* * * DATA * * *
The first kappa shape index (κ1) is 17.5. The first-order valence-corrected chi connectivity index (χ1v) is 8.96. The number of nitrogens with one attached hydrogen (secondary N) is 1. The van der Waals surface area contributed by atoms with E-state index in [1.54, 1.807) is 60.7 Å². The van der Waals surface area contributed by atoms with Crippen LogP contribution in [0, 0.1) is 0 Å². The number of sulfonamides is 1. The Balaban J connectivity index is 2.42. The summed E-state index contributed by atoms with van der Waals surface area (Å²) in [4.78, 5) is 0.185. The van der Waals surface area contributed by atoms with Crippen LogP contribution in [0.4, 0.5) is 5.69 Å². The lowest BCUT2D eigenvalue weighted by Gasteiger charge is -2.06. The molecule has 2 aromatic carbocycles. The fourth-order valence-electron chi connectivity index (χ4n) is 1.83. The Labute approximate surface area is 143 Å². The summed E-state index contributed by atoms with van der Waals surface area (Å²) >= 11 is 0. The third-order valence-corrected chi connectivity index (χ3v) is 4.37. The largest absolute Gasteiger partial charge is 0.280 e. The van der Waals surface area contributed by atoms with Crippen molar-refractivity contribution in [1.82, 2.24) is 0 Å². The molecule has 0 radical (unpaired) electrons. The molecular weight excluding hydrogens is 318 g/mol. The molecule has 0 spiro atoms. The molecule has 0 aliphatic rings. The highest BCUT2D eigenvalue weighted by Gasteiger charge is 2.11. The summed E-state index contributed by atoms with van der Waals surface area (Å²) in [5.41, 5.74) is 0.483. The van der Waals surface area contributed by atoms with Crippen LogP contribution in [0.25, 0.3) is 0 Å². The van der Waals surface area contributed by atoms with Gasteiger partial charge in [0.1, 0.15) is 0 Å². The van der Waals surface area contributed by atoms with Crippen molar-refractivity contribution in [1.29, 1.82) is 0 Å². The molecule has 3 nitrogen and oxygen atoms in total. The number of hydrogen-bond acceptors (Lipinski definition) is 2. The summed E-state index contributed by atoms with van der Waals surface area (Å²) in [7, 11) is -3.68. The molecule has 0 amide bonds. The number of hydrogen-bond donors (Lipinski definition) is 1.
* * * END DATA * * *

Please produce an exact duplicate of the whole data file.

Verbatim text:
The first kappa shape index (κ1) is 17.5. The first-order valence-corrected chi connectivity index (χ1v) is 8.96. The number of nitrogens with one attached hydrogen (secondary N) is 1. The van der Waals surface area contributed by atoms with E-state index in [1.54, 1.807) is 60.7 Å². The van der Waals surface area contributed by atoms with Crippen LogP contribution in [0, 0.1) is 0 Å². The number of sulfonamides is 1. The Balaban J connectivity index is 2.42. The summed E-state index contributed by atoms with van der Waals surface area (Å²) in [4.78, 5) is 0.185. The van der Waals surface area contributed by atoms with Crippen LogP contribution in [0.4, 0.5) is 5.69 Å². The lowest BCUT2D eigenvalue weighted by Gasteiger charge is -2.06. The molecule has 2 aromatic carbocycles. The fourth-order valence-electron chi connectivity index (χ4n) is 1.83. The Labute approximate surface area is 143 Å². The summed E-state index contributed by atoms with van der Waals surface area (Å²) >= 11 is 0. The third-order valence-corrected chi connectivity index (χ3v) is 4.37. The largest absolute Gasteiger partial charge is 0.280 e. The van der Waals surface area contributed by atoms with Crippen molar-refractivity contribution in [1.82, 2.24) is 0 Å². The molecule has 0 radical (unpaired) electrons. The molecular weight excluding hydrogens is 318 g/mol. The molecule has 0 spiro atoms. The molecule has 0 aliphatic rings. The highest BCUT2D eigenvalue weighted by Gasteiger charge is 2.11. The summed E-state index contributed by atoms with van der Waals surface area (Å²) in [5.41, 5.74) is 0.483. The van der Waals surface area contributed by atoms with Crippen LogP contribution in [0.25, 0.3) is 0 Å². The van der Waals surface area contributed by atoms with Gasteiger partial charge in [0.1, 0.15) is 0 Å². The van der Waals surface area contributed by atoms with Crippen molar-refractivity contribution in [1.29, 1.82) is 0 Å². The molecule has 3 nitrogen and oxygen atoms in total. The number of hydrogen-bond acceptors (Lipinski definition) is 2. The summed E-state index contributed by atoms with van der Waals surface area (Å²) in [7, 11) is -3.68. The molecule has 0 amide bonds. The number of hydrogen-bond donors (Lipinski definition) is 1.